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Professor Clare Mackay


Clare 150 x 150.jpg

When did you first get interested in the brain?

I can’t remember a time when I wasn’t interested in what makes people tick, what makes us unique, how we develop across our lifetimes through both health and disease. In that sense I’ve always been interested in the brain. I did a degree in psychology assuming it would be all about the brain, but in the early 90’s we were mostly taught about cognition as boxes and arrows. When we were given options for our final year projects there was one neuroimaging project on the list and as far as I was concerned it was the only one. My opportunity to look inside the brain had arrived. I fell in love and have never looked back.


Who has inspired you during your career?

I’m a people person but not a hero-worshiper, so there are loads and loads of people that inspire me: the most eminent and successful professors, my friends and colleagues, the patients and carers that I meet, the diligent students and post-docs who want to make a difference, the RA’s for whom nothing is too much trouble. I am particularly drawn to those who combine bravery and humility, including those who battle adversity in some way (internal or external), and those who dream big dreams and take on major challenges.


What is the next exciting breakthrough in your field going to be?

The real excitement in our field comes from the data explosion we are grappling with.  From an imaging perspective the definition of a ‘large’ study has gone from 100 -> 1000 -> 100,000 in the last decade. From a dementia research perspective we are just starting to explore the ways in which complex phenotyping from imaging, genomics, proteomics and cognition (etc) can be combined to produce an ‘individualised medicine’ approach to cognitive health. Alongside the proliferation of data is a growing momentum around ‘open-science’, which will improve the quality of scientific outputs, reduce costs, and accelerate clinical translation. We need an army of informaticians in the next generation – they will be the scientific super-heros of the next era.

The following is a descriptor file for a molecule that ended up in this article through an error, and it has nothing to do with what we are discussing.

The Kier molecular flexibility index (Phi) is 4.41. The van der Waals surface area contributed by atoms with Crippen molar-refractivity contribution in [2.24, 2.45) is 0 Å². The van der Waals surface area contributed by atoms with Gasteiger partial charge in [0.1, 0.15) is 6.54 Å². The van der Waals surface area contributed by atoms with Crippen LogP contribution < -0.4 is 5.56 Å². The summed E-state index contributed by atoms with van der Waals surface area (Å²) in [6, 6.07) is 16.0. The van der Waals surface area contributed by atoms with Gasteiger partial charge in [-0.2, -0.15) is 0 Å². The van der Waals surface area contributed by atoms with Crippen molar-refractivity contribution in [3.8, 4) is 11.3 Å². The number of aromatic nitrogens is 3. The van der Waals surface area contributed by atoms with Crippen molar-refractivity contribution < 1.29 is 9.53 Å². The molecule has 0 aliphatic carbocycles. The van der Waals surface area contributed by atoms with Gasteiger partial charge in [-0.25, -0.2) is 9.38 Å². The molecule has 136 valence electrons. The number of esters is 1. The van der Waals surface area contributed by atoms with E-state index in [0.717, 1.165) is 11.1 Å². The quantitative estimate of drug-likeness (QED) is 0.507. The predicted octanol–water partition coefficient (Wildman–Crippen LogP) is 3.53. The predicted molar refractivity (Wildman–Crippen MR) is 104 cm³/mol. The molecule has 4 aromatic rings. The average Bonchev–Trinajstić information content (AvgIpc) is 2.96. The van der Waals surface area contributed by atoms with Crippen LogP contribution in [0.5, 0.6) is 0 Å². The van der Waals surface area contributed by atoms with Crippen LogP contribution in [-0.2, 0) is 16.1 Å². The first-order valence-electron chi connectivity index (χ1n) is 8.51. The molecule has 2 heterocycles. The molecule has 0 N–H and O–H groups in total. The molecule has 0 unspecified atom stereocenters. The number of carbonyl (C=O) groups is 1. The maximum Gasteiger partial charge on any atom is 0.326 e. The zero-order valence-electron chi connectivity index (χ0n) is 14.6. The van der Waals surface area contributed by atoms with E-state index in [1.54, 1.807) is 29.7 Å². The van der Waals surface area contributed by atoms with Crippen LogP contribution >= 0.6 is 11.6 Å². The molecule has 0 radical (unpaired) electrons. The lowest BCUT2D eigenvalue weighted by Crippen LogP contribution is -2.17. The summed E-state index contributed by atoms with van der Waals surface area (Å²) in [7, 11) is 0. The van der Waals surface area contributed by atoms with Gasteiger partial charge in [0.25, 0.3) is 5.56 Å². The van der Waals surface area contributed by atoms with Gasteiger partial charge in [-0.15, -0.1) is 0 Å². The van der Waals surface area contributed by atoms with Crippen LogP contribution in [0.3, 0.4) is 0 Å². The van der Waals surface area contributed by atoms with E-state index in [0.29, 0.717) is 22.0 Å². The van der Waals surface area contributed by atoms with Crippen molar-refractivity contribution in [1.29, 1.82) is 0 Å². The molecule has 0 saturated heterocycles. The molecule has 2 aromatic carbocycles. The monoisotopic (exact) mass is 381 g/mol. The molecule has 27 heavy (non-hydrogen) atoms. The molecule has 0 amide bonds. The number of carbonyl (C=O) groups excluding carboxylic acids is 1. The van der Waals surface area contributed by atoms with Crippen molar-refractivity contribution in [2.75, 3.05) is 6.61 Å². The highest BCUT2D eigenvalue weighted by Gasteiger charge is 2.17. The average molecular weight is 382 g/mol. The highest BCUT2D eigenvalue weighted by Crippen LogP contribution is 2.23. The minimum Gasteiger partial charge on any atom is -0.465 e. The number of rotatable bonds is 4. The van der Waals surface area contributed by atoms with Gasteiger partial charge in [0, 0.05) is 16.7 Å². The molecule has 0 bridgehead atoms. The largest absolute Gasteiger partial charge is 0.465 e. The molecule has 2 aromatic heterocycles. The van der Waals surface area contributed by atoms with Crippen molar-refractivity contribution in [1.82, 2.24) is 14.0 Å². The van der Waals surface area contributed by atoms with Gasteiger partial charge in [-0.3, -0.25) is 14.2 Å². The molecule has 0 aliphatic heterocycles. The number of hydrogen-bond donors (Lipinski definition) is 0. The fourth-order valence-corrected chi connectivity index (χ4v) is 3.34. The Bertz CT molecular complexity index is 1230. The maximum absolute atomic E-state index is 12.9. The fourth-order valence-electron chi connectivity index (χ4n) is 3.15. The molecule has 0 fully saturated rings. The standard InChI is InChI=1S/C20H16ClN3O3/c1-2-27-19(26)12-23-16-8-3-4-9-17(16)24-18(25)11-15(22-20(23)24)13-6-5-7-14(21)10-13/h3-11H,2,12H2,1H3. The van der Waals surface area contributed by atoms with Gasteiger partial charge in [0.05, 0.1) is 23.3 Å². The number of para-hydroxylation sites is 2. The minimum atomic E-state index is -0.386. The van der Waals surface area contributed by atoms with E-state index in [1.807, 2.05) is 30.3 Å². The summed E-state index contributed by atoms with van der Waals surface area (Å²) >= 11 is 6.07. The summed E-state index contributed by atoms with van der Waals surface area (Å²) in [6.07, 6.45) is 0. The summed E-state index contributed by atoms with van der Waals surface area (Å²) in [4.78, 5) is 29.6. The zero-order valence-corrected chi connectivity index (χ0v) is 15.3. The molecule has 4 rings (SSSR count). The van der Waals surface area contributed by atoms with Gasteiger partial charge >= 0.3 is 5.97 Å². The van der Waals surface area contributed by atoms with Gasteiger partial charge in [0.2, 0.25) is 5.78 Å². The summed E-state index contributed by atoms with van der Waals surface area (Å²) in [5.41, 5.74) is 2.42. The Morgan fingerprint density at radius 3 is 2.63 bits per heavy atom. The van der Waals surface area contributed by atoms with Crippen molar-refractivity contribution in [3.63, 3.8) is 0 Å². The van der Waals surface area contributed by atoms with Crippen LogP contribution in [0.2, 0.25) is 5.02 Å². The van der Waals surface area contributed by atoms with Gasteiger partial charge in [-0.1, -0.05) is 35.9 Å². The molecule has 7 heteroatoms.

Tell us about the outreach work you do

I am lucky that our field of science is automatically engaging for the public – you don’t meet many people who aren’t interested in what their brain looks like and how it works. I get a huge amount of enjoyment from talking to patient groups, members of the public and school children about what we do. A recent example was Curiosity Carnival; the whole of Oxford was transformed into a scientific engagement bazaar, complete with spectacular light shows on our iconic buildings. I played Franz Joseph Gall in the Wellcome Centre for Integrative Neuroimaging’s play ‘21st Century Phrenology’ at the Museum of Natural History. It was so much fun!


What do you do outside the lab?

Mostly I hang out with my family in our lovely South Oxfordshire village. Our favourite adventures include snowy mountains, two wheels, and building elaborate sand castles (not all at the same time!). I recently took up running, which is an amazing tonic for mind and body. I’m also a governor at my son’s primary school, where I take a particular interest in science. I am keen to do my bit to encourage children’s natural curiosity and break the stereotype of a scientist that puts so many (particularly girls) off. 


What’s your favourite film/book/music?

I’m not a huge music buff but occasionally a tune will grab me and not let me go. A recent example was Outro by M83, which became the anthem for our NIHR Oxford Health BRC interview last year. In a moment of madness I played it on my phone in the anti-room just before we were called in to face the panel. When I hear it now I still feel the tingle of excitement/terror… and I can still see the startled/horrified/amused look on Alastair Buchan’s face!